The individual lines themselves mean nothing, though I sometimes use them in visual work or even as my Twitter postings, enigmatic, out-of-context fragments of text that might tease or annoy or totally vex.

Maybe that’s the closest I can get to answering your question.

Q: Is the collection and accumulation of sketched lines a normal part of your compositional process or simply one of a number of your processes?

A: It’s the primary compositional process I employ. There are others, but they are usually project-oriented, and don’t extend beyond the work at hand. The notebooks of accumulated lines stand on their own – I keep the old ones close at hand and use them regularly, and have two notebooks on the go at all times. Virtually everything comes out of them, even the fewer “I did this/I did that” poems (usually in The Julian Days) come from notes of things that happened. But the notebooks are mainly comprised of free-associated lines.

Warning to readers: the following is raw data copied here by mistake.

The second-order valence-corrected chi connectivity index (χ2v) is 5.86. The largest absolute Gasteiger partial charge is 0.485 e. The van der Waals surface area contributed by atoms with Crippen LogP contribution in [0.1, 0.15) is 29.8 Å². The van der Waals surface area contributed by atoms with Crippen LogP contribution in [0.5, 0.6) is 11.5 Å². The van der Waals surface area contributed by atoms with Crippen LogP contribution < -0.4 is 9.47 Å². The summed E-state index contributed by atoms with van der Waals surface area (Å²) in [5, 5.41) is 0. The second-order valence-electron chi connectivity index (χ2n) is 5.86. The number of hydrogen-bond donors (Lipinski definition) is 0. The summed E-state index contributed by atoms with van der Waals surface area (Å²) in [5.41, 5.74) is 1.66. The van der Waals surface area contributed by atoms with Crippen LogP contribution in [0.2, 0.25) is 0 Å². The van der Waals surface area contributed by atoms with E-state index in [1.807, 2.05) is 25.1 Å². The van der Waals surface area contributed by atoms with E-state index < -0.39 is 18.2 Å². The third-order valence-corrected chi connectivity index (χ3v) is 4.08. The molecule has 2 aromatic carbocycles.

Q: Finally, who do you read to reenergize your own work? What particular works can’t you help but return to?

A: Tender Buttons.

Paul Eluard. The Surrealists in general, my first major influence when I began taking poetry seriously.

Charles Olson, Robert Duncan, Robert Creeley – turned onto by the good folks at Printed Passage Books in Kingston when I was at university, and still love.

Jack Spicer.

William Blake.

But mainly oodles of non-fiction, primarily in the fields of cosmology and astrophysics. Incredible stuff that can't help but change how you perceive the world. And really, isn’t that what it’s all about?